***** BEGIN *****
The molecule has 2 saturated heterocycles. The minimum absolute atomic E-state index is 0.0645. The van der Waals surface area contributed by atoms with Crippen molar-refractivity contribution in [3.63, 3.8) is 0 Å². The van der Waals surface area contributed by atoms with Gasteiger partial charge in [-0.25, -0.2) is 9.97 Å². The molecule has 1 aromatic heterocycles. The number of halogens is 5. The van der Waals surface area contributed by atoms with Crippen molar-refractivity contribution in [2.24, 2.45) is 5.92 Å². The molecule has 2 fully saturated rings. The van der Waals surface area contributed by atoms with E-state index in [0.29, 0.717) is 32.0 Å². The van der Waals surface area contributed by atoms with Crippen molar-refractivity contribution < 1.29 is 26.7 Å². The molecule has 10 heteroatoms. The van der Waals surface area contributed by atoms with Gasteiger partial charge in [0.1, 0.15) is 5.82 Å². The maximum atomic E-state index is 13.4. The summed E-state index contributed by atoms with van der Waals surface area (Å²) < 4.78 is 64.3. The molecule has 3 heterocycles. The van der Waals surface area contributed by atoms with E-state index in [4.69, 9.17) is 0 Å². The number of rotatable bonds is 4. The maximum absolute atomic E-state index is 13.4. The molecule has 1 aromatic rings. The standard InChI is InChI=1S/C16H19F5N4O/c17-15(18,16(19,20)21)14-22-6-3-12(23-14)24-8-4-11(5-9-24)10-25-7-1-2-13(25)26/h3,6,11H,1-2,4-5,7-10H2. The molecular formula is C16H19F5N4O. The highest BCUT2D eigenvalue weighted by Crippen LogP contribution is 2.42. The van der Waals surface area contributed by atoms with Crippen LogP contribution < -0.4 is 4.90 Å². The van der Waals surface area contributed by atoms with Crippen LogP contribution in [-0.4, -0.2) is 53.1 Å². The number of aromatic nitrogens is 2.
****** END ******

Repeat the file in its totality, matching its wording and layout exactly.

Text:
The molecule has 2 saturated heterocycles. The minimum absolute atomic E-state index is 0.0645. The van der Waals surface area contributed by atoms with Crippen molar-refractivity contribution in [3.63, 3.8) is 0 Å². The van der Waals surface area contributed by atoms with Gasteiger partial charge in [-0.25, -0.2) is 9.97 Å². The molecule has 1 aromatic heterocycles. The number of halogens is 5. The van der Waals surface area contributed by atoms with Crippen molar-refractivity contribution in [2.24, 2.45) is 5.92 Å². The molecule has 2 fully saturated rings. The van der Waals surface area contributed by atoms with E-state index in [0.29, 0.717) is 32.0 Å². The van der Waals surface area contributed by atoms with Crippen molar-refractivity contribution < 1.29 is 26.7 Å². The molecule has 10 heteroatoms. The van der Waals surface area contributed by atoms with Gasteiger partial charge in [0.1, 0.15) is 5.82 Å². The maximum atomic E-state index is 13.4. The summed E-state index contributed by atoms with van der Waals surface area (Å²) < 4.78 is 64.3. The molecule has 3 heterocycles. The van der Waals surface area contributed by atoms with E-state index in [4.69, 9.17) is 0 Å². The number of rotatable bonds is 4. The maximum absolute atomic E-state index is 13.4. The molecule has 1 aromatic rings. The standard InChI is InChI=1S/C16H19F5N4O/c17-15(18,16(19,20)21)14-22-6-3-12(23-14)24-8-4-11(5-9-24)10-25-7-1-2-13(25)26/h3,6,11H,1-2,4-5,7-10H2. The molecular formula is C16H19F5N4O. The highest BCUT2D eigenvalue weighted by Crippen LogP contribution is 2.42. The van der Waals surface area contributed by atoms with Crippen LogP contribution < -0.4 is 4.90 Å². The van der Waals surface area contributed by atoms with Crippen LogP contribution in [-0.4, -0.2) is 53.1 Å². The number of aromatic nitrogens is 2.